Monday, October 5, 2015

The Importance of Sharing Our Struggles

Have you heard of Jennie Allen? Talk about a woman of genuine faith.

I don't know her personally, yet her life and ministry are inspiring.

She encourages her readers to live with transparency. She says to lay it all out there because our lives are not our own. They were bought at a price by God. Our lives are his.

She writes genuinely and she doesn't let her fear of what others will think stop her from cutting open her heart and letting it gush all over the page, and I admire that.

So often we live life in a constrained, restricted, and shallow way.

When we hold back our lives from others, we miss out on fellowship. We miss out on encouragement. We miss out on connecting with others in a real and meaningful way.

The reason we hold back is because of the sick idea that no one else is struggling. 

There is a sense in Christian communities that you have to have it all together when you show up on Sunday morning.

But the fact is, we're all going through something right now, and we all think we're alone.

If I hold back from telling you how hard my husband's illness is on our family, then I miss you feeling welcomed enough to tell me that you've been trying for months to get pregnant, and at times it is so painful, it takes your breath away.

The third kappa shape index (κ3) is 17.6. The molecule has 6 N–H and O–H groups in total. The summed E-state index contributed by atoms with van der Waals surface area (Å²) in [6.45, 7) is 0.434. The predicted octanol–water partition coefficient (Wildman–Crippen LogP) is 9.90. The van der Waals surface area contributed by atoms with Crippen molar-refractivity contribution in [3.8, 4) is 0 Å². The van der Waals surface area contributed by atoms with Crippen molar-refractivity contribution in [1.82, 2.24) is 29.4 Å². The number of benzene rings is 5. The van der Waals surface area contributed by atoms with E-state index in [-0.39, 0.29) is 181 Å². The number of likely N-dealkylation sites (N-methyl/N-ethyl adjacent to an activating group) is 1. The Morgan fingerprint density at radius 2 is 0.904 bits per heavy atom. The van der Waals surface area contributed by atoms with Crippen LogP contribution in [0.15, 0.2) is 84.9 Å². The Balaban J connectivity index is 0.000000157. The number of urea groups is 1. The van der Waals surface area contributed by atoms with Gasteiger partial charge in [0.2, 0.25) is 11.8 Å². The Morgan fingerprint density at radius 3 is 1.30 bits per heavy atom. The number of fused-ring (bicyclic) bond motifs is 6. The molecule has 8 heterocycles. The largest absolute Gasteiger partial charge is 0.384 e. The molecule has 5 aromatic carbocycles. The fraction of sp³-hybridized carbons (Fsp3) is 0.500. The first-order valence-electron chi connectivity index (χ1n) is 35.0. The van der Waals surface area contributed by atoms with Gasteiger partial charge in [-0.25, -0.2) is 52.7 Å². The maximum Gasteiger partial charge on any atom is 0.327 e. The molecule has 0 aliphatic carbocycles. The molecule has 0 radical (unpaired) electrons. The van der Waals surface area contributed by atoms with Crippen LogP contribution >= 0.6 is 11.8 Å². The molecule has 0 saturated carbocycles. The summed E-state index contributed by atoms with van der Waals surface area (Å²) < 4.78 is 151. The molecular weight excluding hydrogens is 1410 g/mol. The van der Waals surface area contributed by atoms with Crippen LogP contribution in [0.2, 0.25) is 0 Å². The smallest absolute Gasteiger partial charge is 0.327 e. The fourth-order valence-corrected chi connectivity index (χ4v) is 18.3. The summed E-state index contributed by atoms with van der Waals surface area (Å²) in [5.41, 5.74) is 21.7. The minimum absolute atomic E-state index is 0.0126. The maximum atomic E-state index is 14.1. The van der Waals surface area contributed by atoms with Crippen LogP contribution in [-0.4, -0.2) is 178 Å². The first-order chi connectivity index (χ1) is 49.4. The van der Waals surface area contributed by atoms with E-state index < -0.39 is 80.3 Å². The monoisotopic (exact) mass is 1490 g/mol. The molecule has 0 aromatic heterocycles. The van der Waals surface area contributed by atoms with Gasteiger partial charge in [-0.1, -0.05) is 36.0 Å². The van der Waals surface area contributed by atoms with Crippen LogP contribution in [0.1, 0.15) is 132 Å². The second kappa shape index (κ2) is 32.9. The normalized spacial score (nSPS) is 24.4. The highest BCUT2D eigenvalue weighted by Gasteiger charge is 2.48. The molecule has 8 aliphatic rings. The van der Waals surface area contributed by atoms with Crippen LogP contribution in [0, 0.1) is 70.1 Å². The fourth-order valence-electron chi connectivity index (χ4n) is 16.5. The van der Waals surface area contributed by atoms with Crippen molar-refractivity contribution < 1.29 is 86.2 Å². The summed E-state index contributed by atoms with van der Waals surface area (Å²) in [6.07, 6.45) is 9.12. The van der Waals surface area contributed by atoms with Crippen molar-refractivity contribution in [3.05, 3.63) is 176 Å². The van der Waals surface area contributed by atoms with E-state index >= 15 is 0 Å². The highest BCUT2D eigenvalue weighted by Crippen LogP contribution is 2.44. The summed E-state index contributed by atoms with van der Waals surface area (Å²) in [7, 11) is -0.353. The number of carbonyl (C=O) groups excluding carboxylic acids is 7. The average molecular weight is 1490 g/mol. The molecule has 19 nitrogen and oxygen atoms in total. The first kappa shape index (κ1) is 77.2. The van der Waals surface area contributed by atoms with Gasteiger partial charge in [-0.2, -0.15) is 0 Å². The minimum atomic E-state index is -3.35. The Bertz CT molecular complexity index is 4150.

I don't want to miss that.

When we open up our lives to one another, we find strength.  Sharing our pain, which is the very thing we think shows weakness, actually fills us with strength.

Ironic, isn't it?

Or maybe it isn't irony at all. Maybe it is sin and the devil working against us.

"Hold it all in. Don't let them see you struggle. If they really knew what was going on, they wouldn't care. You are alone."

These are some of the biggest lies the devil tells us because he wants us to suffer alone. 

He knows our strength lies in Christ and in community. He knows we are the most dangerous when we are encouraging one another in our faith. He knows we are weakest when we're alone, thinking our struggles are unique and no one else could possibly understand.

But when we actually open up, we find that people do care, and they care deeply.

When we share our struggles, we invite community, we invite prayer, and we invite the spirit of Christ to take our faith where we can't take it alone.